It never occurred to me then to condemn the patriarchy for the innate pain of girlhood. Media that made me feel good about myself tore other women down in the process. “You don’t know you’re beautiful, that’s what makes you beautiful,” I was singing in sixth grade. “Once a whore you’re nothing more, I’m sorry that will never change,” I was singing in eighth grade when I “outgrew” One Direction for the more male-approved Paramore.
And so I trudged on, desperately hoping boys liked me even if I didn’t necessarily like them. I habitually ditched my friends for someone who made fun of things I liked. I stayed up until 4 a.m. on school nights because a male classmate would only text me during those hours; I studied Arctic Monkeys’ discography beforehand to prepare. I tried my best to be the girl they had never met before, who was cool, who was game, who listened intently and recalibrated her personality to match theirs.
This persisted in college, where it led me to unsafe situations—I subconsciously saw male validation as worth whatever harm I might experience. I would think, Finally, I’m with a man! Even if that man violated my boundaries, or disrespected my emotions, or disregarded my pain.
I’m reminded of a passage from Tracy Clark-Flory’s book Want Me, where she talked about life passing her by while living through a boy. “Subsuming my identity to some boy: I had spent most of my life doing this. I was never alone. There is always a fantasy of some boy watching and wanting me, making me better. Making me whole.”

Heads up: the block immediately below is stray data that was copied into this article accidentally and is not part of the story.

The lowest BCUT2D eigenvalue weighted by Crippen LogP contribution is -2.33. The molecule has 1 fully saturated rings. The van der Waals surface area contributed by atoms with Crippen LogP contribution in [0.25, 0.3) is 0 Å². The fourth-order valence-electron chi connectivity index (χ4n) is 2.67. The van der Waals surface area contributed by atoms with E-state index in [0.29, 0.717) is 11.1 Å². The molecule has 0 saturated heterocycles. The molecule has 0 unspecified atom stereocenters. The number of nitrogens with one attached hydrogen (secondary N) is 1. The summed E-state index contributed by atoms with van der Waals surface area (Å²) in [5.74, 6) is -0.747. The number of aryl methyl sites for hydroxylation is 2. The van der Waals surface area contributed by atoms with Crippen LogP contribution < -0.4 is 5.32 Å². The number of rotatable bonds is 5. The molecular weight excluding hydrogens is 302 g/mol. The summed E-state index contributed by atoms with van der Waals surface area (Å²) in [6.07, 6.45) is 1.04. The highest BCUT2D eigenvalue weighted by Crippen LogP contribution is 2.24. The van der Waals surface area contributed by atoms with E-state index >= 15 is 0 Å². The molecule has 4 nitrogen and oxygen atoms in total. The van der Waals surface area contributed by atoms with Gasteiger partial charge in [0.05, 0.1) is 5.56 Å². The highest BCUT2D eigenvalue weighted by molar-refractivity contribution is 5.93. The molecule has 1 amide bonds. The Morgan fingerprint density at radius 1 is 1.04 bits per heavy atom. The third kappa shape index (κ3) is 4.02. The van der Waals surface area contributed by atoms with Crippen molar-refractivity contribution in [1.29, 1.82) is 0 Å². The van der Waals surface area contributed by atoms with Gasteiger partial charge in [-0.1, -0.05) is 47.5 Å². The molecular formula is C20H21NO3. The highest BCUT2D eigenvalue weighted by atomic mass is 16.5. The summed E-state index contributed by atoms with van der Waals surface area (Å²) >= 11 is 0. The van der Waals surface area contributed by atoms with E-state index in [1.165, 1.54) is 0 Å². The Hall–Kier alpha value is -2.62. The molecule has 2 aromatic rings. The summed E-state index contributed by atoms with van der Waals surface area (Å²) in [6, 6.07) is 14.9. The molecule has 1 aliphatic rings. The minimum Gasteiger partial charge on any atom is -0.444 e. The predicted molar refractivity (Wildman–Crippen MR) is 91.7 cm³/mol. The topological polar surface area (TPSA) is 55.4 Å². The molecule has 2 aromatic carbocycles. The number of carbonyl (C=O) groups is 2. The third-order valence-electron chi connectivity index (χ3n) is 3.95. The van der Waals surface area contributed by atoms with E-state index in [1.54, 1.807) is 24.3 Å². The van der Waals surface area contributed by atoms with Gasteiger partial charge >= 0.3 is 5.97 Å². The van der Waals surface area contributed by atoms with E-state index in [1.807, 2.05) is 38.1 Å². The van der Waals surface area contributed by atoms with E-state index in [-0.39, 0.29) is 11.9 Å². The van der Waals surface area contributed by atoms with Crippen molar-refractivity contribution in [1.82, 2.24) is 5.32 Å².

I realize now that when I wanted male validation, what I actually wanted was self-actualization. But as a young girl, I had no idea how else I could achieve it; I was led to believe a man would come along and be the catalyst to the life that awaited me.
So I wanted to please every man I met. I wanted them to see me as the best, as not like other girls. I wanted them to choose me, so I could finally stop wallowing in my incompleteness and start living because I had won; it was finally over. But as bell hooks wrote in her book All About Love, “It is silly, isn’t it, that I would dream of someone else offering to me the acceptance and affirmation I was withholding from myself.”
Right now I’m working towards decentering male approval in my life, which is of course easier said than done. I realized how much I was self-policing, propping myself up for some boy, and how exhausting it was. I speak more candidly with my female friends about the anxieties we silently nursed in high school.
I’m relearning my interests; back then if my hobbies didn’t help me gain male approval I felt like they didn’t matter, that I shouldn’t be spending so much time on such things. These are all small steps, but I’ve already found so much joy in this inner world I’ve built—a joy that doesn’t feel fleeting, as if it’s in the hands of someone else.
Still, it’s heartbreaking to look back at my teenhood and see most of it as time wasted. If I could reach across time and do everything differently, I would. I don’t think my being cruel to myself and so many other girls was necessary for my growth. Often we think we have to endure so much pain to learn, to be the people we are today. But I find that sometimes this conveniently excuses the trauma we’ve been through. I didn’t need pain to unlearn internalized misogyny. I could have just not learned it in the first place.